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Evaluating Mergers for Coordinated Effects and the Role of 'Parallel Accommodating Conduct'

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  • Joseph E. Harrington, Jr.
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    Abstract

    The 2010 Horizontal Merger Guidelines propose a form of coordinated effects, referred to as "parallel accommodating conduct," that is claimed not to involve the usual evaluation of the ability of firms to detect compliance and punish non-compliance with respect to supracompetitive prices. That claim is argued here to be false. Where the concept of parallel accommodating conduct is valid and constructive is in identifying coordinated effects that do not involve firms having an agreement. These issues are explored here in the context of a more general examination of how firms coordinate on and implement supracompetitive outcomes.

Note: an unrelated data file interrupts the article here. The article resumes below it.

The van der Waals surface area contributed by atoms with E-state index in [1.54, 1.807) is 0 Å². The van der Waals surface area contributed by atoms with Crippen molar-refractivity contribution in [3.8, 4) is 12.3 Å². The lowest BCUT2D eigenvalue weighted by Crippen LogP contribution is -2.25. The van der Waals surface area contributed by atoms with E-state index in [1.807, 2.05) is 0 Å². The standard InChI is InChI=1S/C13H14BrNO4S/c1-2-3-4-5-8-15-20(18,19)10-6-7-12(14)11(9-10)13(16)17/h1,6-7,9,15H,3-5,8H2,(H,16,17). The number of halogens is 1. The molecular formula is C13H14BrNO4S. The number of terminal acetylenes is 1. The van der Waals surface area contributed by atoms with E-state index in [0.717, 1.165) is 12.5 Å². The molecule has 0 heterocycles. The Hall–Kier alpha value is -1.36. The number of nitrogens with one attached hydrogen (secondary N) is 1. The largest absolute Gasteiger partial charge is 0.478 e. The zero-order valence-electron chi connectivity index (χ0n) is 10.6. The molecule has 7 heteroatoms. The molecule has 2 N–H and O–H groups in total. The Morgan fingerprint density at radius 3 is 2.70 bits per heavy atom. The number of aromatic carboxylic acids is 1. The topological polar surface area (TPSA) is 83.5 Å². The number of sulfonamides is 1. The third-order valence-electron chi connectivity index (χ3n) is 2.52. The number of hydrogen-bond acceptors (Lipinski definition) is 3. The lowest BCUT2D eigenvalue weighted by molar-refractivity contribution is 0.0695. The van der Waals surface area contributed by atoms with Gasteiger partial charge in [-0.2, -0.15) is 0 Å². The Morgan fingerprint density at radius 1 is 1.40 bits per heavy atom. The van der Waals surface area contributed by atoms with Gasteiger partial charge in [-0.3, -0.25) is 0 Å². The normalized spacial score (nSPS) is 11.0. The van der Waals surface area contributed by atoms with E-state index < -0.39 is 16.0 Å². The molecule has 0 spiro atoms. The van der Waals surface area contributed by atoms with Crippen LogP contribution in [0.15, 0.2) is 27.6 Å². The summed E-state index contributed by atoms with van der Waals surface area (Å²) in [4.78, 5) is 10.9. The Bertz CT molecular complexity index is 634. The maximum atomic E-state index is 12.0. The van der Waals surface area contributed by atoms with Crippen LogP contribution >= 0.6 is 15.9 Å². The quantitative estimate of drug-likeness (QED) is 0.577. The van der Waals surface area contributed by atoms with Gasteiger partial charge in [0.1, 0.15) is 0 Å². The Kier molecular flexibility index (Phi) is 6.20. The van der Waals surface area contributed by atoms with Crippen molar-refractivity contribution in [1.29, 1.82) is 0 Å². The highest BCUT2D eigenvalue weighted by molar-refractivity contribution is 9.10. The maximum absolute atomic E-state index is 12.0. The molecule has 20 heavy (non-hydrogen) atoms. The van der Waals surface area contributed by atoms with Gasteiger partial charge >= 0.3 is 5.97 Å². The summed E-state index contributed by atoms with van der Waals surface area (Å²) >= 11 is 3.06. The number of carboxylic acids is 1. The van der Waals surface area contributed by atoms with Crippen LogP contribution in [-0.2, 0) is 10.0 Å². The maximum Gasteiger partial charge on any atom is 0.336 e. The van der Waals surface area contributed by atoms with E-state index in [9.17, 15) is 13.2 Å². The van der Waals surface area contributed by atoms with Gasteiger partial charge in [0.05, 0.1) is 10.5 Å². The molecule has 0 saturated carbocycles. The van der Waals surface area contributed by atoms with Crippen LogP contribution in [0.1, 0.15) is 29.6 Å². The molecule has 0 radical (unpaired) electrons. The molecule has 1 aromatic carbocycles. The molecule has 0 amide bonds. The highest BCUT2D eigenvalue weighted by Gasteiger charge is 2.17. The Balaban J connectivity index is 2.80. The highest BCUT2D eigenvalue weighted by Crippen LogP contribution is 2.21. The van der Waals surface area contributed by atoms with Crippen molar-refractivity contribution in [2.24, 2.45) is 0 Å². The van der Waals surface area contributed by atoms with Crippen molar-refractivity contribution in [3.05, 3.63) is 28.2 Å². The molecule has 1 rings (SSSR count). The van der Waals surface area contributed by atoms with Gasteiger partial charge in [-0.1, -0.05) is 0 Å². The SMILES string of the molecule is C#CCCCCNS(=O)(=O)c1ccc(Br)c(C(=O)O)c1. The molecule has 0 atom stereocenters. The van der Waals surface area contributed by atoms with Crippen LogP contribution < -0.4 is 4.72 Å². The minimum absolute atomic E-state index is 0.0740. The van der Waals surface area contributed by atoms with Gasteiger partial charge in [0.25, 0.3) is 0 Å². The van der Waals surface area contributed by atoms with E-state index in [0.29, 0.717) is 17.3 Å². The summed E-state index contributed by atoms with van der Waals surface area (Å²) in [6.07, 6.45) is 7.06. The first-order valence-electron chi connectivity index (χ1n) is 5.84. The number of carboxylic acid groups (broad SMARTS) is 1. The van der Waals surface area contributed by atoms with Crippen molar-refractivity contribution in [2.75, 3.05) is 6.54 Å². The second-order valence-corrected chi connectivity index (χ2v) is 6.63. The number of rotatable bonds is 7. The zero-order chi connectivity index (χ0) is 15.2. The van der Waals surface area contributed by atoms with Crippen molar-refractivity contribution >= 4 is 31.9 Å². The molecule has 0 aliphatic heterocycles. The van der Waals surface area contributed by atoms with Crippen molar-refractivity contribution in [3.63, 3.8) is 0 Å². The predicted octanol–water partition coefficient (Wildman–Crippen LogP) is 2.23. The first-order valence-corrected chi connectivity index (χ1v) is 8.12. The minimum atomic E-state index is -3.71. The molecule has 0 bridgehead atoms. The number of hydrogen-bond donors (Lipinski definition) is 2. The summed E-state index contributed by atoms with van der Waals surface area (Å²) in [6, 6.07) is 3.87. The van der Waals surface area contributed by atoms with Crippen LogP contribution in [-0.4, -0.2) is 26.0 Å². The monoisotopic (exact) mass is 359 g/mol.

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    Bibliographic Info

    Paper provided by The Johns Hopkins University,Department of Economics in its series Economics Working Paper Archive with number 601.

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    Date of creation: Jul 2012
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    Handle: RePEc:jhu:papers:601

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    1. Russell Cooper & Douglas V. DeJong & Robert Forsythe & Thomas W. Ross, 1989. "Communication in the Battle of the Sexes Game: Some Experimental Results," RAND Journal of Economics, The RAND Corporation, vol. 20(4), pages 568-587, Winter.
    2. Lu, Yuanzhu & Wright, Julian, 2010. "Tacit collusion with price-matching punishments," International Journal of Industrial Organization, Elsevier, vol. 28(3), pages 298-306, May.
    3. Christoph Engel, 2006. "How Much Collusion. A Meta-Analysis On Oligopoly Experiments," Working Paper Series of the Max Planck Institute for Research on Collective Goods 2006_27, Max Planck Institute for Research on Collective Goods.
    4. Stephen Davies & Matthew Olczak & Heather Coles, 2007. "Tacit Collusion, Firm Asymmetries and Numbers: Evidence from EC Merger Cases," Working Papers 07-7, Centre for Competition Policy, University of East Anglia.
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